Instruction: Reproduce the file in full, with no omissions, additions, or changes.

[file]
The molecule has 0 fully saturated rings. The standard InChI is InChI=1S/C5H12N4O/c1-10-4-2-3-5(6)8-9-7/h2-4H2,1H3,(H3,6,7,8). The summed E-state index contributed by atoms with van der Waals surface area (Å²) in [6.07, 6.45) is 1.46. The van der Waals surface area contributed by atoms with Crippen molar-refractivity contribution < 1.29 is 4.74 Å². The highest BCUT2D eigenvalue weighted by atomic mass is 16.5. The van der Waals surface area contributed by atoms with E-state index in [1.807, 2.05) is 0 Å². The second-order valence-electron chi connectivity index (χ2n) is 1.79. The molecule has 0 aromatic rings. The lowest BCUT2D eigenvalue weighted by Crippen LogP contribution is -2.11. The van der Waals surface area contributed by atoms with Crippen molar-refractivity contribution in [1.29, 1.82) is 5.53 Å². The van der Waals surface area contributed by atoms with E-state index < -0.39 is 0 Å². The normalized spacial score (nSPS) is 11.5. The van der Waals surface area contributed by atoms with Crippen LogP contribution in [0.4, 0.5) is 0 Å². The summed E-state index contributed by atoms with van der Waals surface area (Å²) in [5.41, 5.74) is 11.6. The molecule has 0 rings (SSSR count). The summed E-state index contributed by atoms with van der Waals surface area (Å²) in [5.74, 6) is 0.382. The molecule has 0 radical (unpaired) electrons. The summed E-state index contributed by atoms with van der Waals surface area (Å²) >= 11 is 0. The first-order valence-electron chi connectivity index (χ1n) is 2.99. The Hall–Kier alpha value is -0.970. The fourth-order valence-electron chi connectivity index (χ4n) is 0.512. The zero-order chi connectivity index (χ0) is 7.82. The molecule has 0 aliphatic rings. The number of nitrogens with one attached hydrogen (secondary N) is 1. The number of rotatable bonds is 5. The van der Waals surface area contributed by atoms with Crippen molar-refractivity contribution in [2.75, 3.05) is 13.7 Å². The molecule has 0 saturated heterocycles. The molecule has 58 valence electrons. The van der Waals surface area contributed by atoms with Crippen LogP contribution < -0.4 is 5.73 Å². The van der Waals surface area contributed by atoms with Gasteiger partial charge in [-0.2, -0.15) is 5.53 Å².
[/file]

The molecule has 0 fully saturated rings. The standard InChI is InChI=1S/C5H12N4O/c1-10-4-2-3-5(6)8-9-7/h2-4H2,1H3,(H3,6,7,8). The summed E-state index contributed by atoms with van der Waals surface area (Å²) in [6.07, 6.45) is 1.46. The van der Waals surface area contributed by atoms with Crippen molar-refractivity contribution < 1.29 is 4.74 Å². The highest BCUT2D eigenvalue weighted by atomic mass is 16.5. The van der Waals surface area contributed by atoms with E-state index in [1.807, 2.05) is 0 Å². The second-order valence-electron chi connectivity index (χ2n) is 1.79. The molecule has 0 aromatic rings. The lowest BCUT2D eigenvalue weighted by Crippen LogP contribution is -2.11. The van der Waals surface area contributed by atoms with Crippen molar-refractivity contribution in [1.29, 1.82) is 5.53 Å². The van der Waals surface area contributed by atoms with E-state index < -0.39 is 0 Å². The normalized spacial score (nSPS) is 11.5. The van der Waals surface area contributed by atoms with Crippen LogP contribution in [0.4, 0.5) is 0 Å². The summed E-state index contributed by atoms with van der Waals surface area (Å²) in [5.41, 5.74) is 11.6. The molecule has 0 rings (SSSR count). The summed E-state index contributed by atoms with van der Waals surface area (Å²) in [5.74, 6) is 0.382. The molecule has 0 radical (unpaired) electrons. The summed E-state index contributed by atoms with van der Waals surface area (Å²) >= 11 is 0. The first-order valence-electron chi connectivity index (χ1n) is 2.99. The Hall–Kier alpha value is -0.970. The fourth-order valence-electron chi connectivity index (χ4n) is 0.512. The zero-order chi connectivity index (χ0) is 7.82. The molecule has 0 aliphatic rings. The number of nitrogens with one attached hydrogen (secondary N) is 1. The number of rotatable bonds is 5. The van der Waals surface area contributed by atoms with Crippen molar-refractivity contribution in [2.75, 3.05) is 13.7 Å². The molecule has 0 saturated heterocycles. The molecule has 58 valence electrons. The van der Waals surface area contributed by atoms with Crippen LogP contribution < -0.4 is 5.73 Å². The van der Waals surface area contributed by atoms with Gasteiger partial charge in [-0.2, -0.15) is 5.53 Å².